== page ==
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Like the pieces of stained glass, tile and mirror permanently positioned into iconic Westford scenes, a mosaic art project at the Norman E. Day School, last month, connected members of the school community in a groundbreaking manner.
“It really brought the whole school together,” said Day School Assistant Principal Lori McDermott. “We had volunteers from every walk of life inside the school, from inside the office, to parent volunteers coming in, some teaching assistants, reading interventionists, math interventionists…people who usually don’t come together…”
It was an artist-in-residence project brought to Westford by Lizz Van Saun of Hopkinton, New Hampshire. Saun has been teaching the art form to students around the region for a decade.
Day School Principal Chris Sardella said he discovered Saun one September when he went to a state fair in Springfield and spotted her display in the New Hampshire pavilion.
But paving the way to bring the artist to the school took time. The project cost $5,237, according to a newsletter update Sardella published in November. The Westford Education Foundation contributed $2,400 toward the project, and the Westford Cultural Arts Council, $300, Sardella stated. The remainder was covered by fundraising efforts.
“It took more than a year to complete this because of the funding that we needed,” Sardella said, “but also it was a tremendous amount of preparation in thinking of how we could apply this to the curriculum.”
In preparing her project, Saun said she researched the town to familiarize herself with the wildlife and key buildings. But Saun assigned even a deeper purpose to her project.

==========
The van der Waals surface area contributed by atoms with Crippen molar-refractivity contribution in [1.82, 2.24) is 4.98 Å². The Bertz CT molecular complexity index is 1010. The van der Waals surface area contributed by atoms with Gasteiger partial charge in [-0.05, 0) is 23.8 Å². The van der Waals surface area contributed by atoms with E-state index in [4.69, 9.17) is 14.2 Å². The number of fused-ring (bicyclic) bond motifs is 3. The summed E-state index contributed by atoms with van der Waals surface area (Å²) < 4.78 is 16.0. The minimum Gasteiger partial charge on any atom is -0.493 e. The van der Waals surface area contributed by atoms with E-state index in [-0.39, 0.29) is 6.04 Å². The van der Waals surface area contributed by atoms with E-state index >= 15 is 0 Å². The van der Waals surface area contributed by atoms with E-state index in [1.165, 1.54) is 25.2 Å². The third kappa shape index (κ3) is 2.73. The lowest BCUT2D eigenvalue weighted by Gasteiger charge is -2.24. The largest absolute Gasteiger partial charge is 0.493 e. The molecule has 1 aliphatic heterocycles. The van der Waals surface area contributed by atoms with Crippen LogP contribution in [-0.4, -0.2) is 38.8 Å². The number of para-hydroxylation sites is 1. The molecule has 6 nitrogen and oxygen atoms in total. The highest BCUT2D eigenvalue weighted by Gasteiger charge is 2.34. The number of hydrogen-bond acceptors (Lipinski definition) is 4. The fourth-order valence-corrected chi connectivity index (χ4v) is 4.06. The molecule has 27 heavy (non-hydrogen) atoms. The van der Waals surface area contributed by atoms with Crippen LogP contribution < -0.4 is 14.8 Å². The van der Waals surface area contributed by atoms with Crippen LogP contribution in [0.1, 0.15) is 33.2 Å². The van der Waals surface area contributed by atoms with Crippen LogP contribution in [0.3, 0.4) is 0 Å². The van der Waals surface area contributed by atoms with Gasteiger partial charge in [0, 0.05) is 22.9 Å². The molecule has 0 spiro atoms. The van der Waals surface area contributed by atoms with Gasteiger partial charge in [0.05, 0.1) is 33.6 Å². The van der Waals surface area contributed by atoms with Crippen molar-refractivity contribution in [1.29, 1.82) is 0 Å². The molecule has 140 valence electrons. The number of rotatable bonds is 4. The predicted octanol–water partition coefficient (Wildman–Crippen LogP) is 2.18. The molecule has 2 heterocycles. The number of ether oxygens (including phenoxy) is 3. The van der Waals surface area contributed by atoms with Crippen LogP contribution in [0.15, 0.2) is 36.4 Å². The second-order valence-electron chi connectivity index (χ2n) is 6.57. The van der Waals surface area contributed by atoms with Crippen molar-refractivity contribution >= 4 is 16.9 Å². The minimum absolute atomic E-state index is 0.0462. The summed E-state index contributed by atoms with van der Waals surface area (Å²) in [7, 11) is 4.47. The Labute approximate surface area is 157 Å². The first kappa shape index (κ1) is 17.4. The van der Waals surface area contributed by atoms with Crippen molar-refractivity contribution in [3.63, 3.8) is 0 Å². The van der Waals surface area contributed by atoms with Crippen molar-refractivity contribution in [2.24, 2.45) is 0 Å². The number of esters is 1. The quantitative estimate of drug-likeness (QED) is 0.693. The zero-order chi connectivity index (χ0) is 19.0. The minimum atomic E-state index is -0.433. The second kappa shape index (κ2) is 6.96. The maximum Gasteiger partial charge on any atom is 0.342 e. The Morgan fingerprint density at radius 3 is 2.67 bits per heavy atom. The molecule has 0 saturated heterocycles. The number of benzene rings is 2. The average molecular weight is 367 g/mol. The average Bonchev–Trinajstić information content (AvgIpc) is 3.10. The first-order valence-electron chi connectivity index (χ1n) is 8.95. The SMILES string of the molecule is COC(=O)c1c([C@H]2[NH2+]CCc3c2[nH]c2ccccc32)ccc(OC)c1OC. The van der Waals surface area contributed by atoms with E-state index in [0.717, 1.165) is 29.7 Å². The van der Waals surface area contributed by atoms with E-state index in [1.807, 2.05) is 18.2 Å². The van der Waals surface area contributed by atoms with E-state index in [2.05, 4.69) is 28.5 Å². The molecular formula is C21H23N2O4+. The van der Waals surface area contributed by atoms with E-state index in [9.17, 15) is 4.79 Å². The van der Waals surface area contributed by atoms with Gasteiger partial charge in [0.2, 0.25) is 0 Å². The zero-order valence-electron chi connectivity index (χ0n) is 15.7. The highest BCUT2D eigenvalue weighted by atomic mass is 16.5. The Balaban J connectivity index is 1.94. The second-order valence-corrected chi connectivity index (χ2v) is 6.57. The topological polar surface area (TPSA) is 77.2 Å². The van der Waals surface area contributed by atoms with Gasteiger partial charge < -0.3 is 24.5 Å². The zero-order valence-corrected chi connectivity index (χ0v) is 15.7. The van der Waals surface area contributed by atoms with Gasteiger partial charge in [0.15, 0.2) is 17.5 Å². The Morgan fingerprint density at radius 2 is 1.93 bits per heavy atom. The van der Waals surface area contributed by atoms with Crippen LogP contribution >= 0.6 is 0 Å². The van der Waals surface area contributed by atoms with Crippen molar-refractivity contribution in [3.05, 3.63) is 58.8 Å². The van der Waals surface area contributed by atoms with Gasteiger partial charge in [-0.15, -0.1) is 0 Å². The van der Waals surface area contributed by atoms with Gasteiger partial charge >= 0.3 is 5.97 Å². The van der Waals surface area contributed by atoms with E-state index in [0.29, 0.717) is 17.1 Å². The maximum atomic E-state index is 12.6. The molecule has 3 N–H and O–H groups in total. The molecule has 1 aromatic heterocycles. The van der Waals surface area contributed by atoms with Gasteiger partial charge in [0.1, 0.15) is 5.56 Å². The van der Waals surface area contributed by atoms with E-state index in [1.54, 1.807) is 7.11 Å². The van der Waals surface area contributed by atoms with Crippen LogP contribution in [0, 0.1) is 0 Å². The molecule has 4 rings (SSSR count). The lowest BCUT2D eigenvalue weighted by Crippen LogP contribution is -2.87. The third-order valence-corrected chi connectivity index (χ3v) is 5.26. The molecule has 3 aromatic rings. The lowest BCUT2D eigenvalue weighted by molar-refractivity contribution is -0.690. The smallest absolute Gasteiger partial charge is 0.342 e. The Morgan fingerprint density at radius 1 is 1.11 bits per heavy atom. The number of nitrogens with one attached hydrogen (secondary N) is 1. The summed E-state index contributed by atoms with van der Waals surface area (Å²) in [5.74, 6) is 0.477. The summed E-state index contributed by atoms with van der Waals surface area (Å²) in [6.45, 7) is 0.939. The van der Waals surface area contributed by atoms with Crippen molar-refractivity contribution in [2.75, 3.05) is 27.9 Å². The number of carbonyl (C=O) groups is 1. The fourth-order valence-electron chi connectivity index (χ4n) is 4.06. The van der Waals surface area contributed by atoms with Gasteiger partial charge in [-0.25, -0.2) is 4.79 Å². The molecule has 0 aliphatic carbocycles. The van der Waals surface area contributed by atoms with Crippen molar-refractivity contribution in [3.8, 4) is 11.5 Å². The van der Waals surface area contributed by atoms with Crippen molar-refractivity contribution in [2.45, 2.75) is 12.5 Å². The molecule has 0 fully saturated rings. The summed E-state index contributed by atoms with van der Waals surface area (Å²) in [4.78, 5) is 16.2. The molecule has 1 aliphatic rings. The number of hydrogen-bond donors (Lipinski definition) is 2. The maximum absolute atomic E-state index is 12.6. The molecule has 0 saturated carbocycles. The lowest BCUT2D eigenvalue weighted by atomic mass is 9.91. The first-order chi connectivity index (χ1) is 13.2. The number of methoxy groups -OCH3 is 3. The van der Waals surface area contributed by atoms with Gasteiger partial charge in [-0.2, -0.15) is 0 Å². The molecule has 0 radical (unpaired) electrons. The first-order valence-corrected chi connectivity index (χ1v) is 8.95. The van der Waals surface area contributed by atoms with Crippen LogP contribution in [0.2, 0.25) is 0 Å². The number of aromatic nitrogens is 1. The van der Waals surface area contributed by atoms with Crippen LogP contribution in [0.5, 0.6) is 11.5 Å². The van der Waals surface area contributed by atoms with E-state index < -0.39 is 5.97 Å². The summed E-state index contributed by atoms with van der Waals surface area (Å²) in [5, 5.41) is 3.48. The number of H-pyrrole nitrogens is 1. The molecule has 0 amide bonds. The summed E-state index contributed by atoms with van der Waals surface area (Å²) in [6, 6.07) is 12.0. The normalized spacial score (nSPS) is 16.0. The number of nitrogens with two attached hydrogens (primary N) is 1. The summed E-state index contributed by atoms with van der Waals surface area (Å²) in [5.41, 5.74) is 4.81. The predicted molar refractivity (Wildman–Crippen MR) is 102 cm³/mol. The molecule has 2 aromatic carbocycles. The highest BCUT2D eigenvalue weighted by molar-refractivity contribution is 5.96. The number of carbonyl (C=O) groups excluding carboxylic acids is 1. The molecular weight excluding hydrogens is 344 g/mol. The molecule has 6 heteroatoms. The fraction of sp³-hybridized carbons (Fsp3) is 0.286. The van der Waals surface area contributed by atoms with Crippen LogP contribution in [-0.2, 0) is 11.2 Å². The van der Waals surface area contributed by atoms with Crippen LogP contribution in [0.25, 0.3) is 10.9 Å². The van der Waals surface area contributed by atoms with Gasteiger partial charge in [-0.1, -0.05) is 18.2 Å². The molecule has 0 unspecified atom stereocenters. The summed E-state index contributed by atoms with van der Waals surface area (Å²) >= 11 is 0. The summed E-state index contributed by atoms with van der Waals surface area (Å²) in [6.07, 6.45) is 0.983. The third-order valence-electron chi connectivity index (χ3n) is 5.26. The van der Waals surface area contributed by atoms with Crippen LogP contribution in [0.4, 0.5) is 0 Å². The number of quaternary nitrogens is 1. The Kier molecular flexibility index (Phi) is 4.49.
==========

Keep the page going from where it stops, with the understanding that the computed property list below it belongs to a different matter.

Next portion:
“It’s really about creating community through the art of mosaic,” she said, calling the process a metaphor. “Every person matters, every piece matters.”
She had started out wanting to be a children’s book illustrator, she said, but ended up doing portraits of animals and teaching budding artists how to paint with water colors and how to draw. In 2002 she began exploring mosaic art but it wasn’t until she brought a sample of her mosaic artwork to Market Days in Concord, New Hampshire, in summer 2010 that her focus shifted.
“A teacher asked me if I could do a project for the students,” she said. So she gathered her recycled stained glass pieces, laser-cut mirrors, pre-cut tile bits, and porcelain, and arrived in Barnstead, New Hampshire, with 3-feet by 4-feet frames and led the elementary school students in the production of four mosaics with the themes of love, peace, hope and happiness.
From there she said she began using the art as “a tool to teach children about what they’re studying and seeing it come to completion.”
So when she landed in Westford, the objective was to incorporate the grade three through five science curriculum covering the life cycle of the plant, animal habitats and ecosystems. For third-graders who were studying Westford history in social studies, she incorporated the town’s iconic buildings. In addition, she was asked to represent the changing seasons.
The suggestions came from art teachers Pam Perron and Natasha Evans who created rough sketches and then asked the students to make pencil drawings of the scenes, Saun said. Saun received about 400 drawings to incorporate into six scenes.
“I had to do quite a bit of research to get it right because I wanted it ultimately to be a teaching tool,” she said.
The students got down to work on Jan. 22. A week later they were ready to grout the pieces into place permanently and on Jan. 31 the presentations were unveiled. There were winter, spring, summer and fall scenes, as well as transitional scenes of spring to summer and summer to fall.
The six mosaic pieces now hang on the school’s cafeteria walls and are available for viewing by the public any weekday from 9 a.m. to 2 p.m.
It appears the project worked just as hoped.
Said one student, “I loved doing this project because…we’re working together. It’s so fun fitting the pieces in, trying to connect them, and it’s amazing what you can do.”
Follow Joyce Pellino Crane on Twitter @joypelllinocrane.